November 26, 2014
Jesse does not like it when I play Go.
With my badger friend back in the apartment, it was initially hard to find time to get onto the server for even a quick game. A blitz game takes anywhere from 5 to 15 minutes, which is more than enough time for Jesse to fall back into his feral habits. Just a few nights ago, I left him alone to go brush my teeth, and from the bathroom watched helplessly as he murdered my inflatable yoga ball. It was so graceful I almost forgot to floss.
But a good game of Go is something I require, much in the same way Jesse requires a good brushing, so I hatched a plan to divide my badger’s attention for an adequate length of time. I placed my rolled-up yoga mat in the middle of the kitchen and shoved some raw liver down the middle, then hurried to the computer to find an opponent. Jesse took interest in the mat immediately, and the way he growled, it was almost as if he knew it and the ball had been part of a set.
Soon I was deep in a furious game, trying my best to ignore the sounds of foam carnage from the other room. The mat had been premium, but if Go has taught me anything, it’s that sometimes you have to make tough sacrifices to get what you need. Using this strategy, I took a huge corner for just three stones, and readied myself to make a strike on my opponent’s daunting center. I was laying down a string of authoritative sentes when I became aware of Jesse prowling around my feet.
“Are you done already?” I asked, trying to keep my concentration. But it was Jesse who was now transfixed, staring at the shapes on the screen — black, white, maddening. The exercise equipment ruse had only seeded suspicion in his badger brain, and this new bi-coloured companion of mine was evidently an urgent threat. Just as my opponent forced a brutal seki, Jesse leapt at the computer, and foolishly I grabbed him, a mistake on par with catching a falling knife.
I’m definitely lucky to still have my eyesight, and I’m not sure how long we grappled, but it was long enough for me to lose the match on time restrictions. Jesse seemed to sense when this occurred, and left me to bleed, returning to the kitchen to finish off his liver.
Once VR tech becomes affordable, I am going to play so much Go.
November 19, 2014
Whenever this month rolls around I am reminded of the winter I found Jesse. Those freezing cold days doing web design, constantly getting lacerated — I look at my old scars now and wonder how I survived. And I realize now that I was undercharging.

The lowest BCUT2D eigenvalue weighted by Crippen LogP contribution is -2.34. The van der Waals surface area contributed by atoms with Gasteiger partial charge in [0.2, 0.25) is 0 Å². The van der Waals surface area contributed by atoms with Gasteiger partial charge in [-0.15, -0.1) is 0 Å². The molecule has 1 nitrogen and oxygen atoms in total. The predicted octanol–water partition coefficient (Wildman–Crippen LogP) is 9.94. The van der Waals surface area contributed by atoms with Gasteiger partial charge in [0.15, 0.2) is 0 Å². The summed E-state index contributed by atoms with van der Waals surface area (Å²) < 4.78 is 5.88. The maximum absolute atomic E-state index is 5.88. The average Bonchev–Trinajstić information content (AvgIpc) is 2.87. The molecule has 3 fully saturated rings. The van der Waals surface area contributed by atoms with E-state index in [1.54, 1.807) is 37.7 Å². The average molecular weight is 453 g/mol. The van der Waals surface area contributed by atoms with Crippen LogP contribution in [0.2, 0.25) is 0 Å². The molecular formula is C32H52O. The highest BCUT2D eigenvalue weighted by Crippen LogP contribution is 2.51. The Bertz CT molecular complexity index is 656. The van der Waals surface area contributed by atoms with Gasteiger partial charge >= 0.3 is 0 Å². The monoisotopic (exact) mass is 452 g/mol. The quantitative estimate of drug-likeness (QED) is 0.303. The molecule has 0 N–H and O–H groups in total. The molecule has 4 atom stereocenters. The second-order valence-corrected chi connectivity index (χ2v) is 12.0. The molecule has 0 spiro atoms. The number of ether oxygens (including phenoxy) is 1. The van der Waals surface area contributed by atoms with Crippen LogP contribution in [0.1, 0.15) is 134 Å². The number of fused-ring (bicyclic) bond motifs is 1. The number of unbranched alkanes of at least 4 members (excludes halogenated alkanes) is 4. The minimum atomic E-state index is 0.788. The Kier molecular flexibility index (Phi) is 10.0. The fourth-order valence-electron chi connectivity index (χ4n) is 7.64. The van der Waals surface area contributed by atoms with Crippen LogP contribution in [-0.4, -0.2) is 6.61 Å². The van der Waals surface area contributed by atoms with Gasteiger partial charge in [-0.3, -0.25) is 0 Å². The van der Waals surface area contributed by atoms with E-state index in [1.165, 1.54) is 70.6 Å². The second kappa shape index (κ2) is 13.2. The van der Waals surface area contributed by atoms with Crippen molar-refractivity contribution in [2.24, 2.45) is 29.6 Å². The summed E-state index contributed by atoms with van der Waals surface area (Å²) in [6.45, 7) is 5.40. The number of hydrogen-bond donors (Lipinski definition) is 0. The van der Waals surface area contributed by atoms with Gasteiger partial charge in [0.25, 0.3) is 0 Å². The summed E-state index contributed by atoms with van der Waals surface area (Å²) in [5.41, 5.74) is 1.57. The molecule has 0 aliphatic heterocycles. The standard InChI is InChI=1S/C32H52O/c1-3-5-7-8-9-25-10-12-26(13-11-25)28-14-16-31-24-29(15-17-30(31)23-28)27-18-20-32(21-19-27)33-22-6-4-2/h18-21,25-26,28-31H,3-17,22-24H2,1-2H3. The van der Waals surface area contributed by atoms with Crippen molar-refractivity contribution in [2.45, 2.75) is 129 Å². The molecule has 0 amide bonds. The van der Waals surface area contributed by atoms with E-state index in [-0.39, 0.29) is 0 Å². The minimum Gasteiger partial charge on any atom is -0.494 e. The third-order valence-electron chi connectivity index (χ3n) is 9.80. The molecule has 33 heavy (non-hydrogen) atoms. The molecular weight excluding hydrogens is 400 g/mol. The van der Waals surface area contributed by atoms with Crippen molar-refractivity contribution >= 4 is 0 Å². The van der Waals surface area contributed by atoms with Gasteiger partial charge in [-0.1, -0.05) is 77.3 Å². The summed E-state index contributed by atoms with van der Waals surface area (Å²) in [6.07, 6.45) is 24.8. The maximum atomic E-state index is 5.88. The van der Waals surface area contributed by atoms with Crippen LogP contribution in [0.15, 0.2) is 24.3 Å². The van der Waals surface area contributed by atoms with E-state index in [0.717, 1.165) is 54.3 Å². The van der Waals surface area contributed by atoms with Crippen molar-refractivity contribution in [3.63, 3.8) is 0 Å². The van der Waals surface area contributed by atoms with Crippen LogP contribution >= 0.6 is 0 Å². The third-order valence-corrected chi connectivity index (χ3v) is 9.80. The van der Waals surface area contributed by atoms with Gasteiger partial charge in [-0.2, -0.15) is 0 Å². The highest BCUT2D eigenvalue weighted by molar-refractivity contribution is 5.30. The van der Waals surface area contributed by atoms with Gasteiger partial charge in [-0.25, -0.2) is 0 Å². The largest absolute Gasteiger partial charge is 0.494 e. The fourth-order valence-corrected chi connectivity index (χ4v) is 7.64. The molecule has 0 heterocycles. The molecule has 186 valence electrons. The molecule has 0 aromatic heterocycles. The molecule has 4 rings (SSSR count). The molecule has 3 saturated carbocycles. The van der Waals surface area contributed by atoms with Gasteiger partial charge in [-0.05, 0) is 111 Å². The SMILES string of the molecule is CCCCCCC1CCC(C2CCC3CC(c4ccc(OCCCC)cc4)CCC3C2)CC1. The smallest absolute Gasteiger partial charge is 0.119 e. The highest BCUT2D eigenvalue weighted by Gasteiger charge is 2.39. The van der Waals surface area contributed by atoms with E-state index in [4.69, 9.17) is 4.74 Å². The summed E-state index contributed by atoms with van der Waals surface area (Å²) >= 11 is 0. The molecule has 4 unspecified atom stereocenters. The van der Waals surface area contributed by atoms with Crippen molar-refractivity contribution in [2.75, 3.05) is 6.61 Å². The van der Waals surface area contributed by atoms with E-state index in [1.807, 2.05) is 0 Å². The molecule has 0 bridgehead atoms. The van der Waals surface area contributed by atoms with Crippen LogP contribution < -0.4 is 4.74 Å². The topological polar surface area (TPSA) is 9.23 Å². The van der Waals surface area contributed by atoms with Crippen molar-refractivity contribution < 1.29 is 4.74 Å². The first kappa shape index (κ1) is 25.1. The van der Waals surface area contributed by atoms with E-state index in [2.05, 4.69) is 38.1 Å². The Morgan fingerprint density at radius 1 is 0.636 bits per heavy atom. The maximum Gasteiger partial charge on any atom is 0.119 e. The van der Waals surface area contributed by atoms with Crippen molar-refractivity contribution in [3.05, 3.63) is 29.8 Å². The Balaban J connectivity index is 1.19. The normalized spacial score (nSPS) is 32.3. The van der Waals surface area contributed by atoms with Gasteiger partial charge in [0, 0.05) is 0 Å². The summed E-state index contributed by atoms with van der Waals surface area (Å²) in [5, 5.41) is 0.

But that winter ended, followed by another, and as Jesse grew into an adult badger, the cold apartment became unbearable, evidently for both of us. One morning, I woke to discover the front door hanging open. Jesse had gotten out! I searched the neighbourhood high and low, squeaking his favourite honey bottle.
Had I not seen the signs? Sure, he had been spending more time beside the window, and there had been that day that he tore out the back of the dryer because he felt a draft. But where would he get his favourite organ meats, if not my fridge?
I returned home badgerless, sinking immediately into deep depression. I couldn’t get out of bed, not without his sharp teeth in my carelessly exposed ankle. Who would catch our mice, and smear them across the living room floor? Where would I get my warmth, and where would he get his?
The last few years have been dark. Without a badger in my life, I was vulnerable to the allure of Go, and descended into its black and white vortex, infinite and all-consuming. I graduated from plain old web design to mobile development, and later, to RESTful web applications. Life continued — and over time, I thought less of Jesse, my deep wounds healing without too much medical attention.
But get this:
I was on one of my walks last week, trying to soak in a few precious minutes of winter sun, when I heard a distinctive snuffling from behind a tree. It was Jesse! A little more silvery around the snout to be sure, but when he leapt from the sidewalk into my arms, almost throwing me into traffic, there was no question. I looked around, but unfortunately no one had captured the moment on a cellphone camera. It doesn’t matter.
Jesse is back.